Having picked up the correct encoding, it remains a matter of technology. The system compares the binary code with the UTF-8 encoding table and you’re done! But what happens if the system selects the encoding incorrectly? There are not many options, most likely we will see kryakozyabry:
çÁ%%?Œ€Ï?Ê%À (EBCDIC encoding).
And this often happens, since the TXT file does not contain any additional information about the encoding. And this is a big drawback of the format.
Another interesting point. Historically, computers “knew” only the Latin alphabet, which is used in most European languages. And then there was a problem: 8-bit is just 256 possible values. It’s not much, but it was enough to encode all basic characters + latin letters.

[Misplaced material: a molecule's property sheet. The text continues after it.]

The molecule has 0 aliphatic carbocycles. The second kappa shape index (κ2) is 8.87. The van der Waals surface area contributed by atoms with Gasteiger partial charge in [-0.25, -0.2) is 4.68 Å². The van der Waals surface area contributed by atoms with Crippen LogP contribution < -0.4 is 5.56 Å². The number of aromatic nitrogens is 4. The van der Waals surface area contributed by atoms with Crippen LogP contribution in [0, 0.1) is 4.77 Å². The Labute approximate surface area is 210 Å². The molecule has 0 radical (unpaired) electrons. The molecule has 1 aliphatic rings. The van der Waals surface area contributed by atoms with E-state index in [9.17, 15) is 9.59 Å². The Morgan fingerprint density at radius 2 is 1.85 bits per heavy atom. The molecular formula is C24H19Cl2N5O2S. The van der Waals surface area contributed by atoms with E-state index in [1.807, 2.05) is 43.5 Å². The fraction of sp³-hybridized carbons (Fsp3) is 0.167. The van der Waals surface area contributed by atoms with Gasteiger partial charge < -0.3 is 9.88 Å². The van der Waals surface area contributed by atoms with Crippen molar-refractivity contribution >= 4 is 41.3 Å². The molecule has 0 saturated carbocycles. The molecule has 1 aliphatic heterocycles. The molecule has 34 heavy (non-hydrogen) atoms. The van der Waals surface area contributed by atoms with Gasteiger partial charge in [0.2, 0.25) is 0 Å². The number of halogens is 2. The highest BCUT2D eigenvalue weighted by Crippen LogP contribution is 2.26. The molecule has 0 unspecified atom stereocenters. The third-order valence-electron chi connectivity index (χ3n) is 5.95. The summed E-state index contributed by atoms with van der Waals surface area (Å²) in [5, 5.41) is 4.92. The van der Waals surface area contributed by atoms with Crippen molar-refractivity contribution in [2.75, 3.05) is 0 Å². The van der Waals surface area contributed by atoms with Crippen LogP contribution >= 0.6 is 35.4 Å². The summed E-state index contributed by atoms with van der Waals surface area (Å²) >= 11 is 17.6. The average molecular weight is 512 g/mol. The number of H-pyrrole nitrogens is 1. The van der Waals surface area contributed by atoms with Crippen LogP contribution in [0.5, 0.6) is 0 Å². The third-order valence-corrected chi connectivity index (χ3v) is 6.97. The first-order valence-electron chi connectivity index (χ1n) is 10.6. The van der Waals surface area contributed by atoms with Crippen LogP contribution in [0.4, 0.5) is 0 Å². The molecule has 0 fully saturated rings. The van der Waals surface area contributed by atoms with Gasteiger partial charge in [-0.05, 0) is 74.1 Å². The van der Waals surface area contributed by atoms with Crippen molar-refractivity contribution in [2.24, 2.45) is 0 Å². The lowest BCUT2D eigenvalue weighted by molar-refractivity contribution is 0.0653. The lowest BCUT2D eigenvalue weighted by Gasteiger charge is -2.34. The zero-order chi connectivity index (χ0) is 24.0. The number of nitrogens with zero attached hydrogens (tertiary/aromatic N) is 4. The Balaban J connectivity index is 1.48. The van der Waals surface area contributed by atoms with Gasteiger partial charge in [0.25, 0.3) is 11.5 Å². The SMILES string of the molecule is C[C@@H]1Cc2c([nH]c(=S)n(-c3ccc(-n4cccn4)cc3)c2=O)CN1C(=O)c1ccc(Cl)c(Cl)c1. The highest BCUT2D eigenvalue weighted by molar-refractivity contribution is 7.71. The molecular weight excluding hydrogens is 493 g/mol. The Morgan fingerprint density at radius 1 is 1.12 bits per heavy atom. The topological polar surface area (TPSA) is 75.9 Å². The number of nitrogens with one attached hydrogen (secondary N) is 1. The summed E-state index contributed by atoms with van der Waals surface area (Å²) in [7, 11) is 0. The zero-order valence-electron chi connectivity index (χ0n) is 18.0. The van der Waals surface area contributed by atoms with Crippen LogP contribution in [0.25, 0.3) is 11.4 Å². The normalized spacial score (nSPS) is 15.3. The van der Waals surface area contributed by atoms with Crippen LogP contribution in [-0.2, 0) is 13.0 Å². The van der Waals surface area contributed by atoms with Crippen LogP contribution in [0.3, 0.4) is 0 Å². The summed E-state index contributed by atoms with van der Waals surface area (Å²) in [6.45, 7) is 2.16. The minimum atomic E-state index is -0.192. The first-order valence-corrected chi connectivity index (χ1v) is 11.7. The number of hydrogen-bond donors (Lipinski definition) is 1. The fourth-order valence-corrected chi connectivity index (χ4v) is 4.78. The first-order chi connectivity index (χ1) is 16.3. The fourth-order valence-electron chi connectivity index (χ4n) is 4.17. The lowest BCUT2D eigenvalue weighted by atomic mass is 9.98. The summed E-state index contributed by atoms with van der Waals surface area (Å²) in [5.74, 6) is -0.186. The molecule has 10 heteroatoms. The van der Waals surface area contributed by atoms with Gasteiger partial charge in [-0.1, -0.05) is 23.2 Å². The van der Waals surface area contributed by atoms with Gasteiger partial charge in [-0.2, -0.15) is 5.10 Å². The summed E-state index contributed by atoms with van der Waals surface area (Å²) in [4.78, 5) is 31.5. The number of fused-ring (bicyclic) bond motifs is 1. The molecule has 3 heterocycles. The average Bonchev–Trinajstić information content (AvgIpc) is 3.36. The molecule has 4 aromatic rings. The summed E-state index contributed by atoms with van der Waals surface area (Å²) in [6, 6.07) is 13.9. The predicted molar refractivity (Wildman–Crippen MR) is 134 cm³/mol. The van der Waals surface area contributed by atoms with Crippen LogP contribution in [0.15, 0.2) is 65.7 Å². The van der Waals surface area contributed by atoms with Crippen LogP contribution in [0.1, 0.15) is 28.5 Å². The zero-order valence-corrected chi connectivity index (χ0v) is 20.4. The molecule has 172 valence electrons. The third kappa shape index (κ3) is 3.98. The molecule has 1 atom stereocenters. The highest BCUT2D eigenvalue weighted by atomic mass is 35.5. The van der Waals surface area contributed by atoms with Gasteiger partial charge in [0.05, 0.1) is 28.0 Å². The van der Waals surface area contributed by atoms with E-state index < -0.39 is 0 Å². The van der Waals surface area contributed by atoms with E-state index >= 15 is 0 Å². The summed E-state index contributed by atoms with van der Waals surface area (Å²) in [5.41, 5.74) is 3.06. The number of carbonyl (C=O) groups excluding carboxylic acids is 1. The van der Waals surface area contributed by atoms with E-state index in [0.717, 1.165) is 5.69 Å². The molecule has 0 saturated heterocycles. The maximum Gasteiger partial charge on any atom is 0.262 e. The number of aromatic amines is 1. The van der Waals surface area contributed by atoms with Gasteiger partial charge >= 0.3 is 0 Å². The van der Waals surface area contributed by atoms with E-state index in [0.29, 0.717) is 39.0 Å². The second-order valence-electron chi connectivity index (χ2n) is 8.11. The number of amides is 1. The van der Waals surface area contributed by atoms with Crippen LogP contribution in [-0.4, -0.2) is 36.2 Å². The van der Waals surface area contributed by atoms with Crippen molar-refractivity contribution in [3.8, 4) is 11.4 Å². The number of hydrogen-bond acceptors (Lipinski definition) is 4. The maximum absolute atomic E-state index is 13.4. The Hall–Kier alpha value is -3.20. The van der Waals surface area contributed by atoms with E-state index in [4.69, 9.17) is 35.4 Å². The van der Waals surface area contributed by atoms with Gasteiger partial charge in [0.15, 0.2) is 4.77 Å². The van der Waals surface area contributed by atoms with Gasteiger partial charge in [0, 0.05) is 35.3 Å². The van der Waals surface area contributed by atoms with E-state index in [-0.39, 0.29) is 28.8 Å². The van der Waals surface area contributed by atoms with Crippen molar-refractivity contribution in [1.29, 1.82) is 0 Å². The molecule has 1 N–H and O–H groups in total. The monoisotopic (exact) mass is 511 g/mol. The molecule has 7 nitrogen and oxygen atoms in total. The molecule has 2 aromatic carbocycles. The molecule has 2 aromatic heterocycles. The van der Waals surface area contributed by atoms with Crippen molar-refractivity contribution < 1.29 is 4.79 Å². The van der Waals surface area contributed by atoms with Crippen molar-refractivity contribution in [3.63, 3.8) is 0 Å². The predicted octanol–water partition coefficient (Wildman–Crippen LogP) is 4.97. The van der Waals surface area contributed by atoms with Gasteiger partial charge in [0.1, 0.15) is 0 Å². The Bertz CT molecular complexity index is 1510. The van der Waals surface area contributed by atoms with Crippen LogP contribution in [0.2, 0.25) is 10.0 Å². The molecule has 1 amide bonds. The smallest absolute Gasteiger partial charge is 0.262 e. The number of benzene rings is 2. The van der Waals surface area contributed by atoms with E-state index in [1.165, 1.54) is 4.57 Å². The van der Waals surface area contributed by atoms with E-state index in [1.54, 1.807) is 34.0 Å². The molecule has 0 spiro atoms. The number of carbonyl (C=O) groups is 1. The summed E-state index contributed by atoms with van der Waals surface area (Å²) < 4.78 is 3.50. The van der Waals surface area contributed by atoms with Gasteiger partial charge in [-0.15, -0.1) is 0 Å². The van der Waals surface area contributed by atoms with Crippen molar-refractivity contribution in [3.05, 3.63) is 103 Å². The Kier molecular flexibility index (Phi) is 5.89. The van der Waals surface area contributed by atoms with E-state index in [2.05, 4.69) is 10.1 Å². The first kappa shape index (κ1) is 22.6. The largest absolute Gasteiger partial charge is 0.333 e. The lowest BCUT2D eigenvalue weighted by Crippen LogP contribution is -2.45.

In addition, this table had to be loaded into RAM when the computer booted up, and a typical PC in the early 80s rarely had more than 640 kilobytes of RAM. And it was simply impossible to use 16-bit tables (65536 variants), such a table simply would not fit into memory.
But the power of computers grew and the problem went away. Cyrillic characters were added to the tables with Latin characters, which no longer occupied 8 bits, but 16 bits each. Therefore, the text in Russian takes up twice as much memory, with the same number of characters.
11010000 10011111 11010001 10000000 11010000 10111000 11010000 10110010 11010000 10110101 11010000 10110101 11010001 10000010 00101100 00100000 11010000 10111100 11010000 10111100 11010001 10111000 11010001 10000000 00100001
11010000 10011111 – P
11010001 10000000 – p
10111000 11010000 – and
11010000 10110010 – in
Old people remember the life hack, if you write SMS in Latin, it will fit twice as much text. All this is just because of the encoding.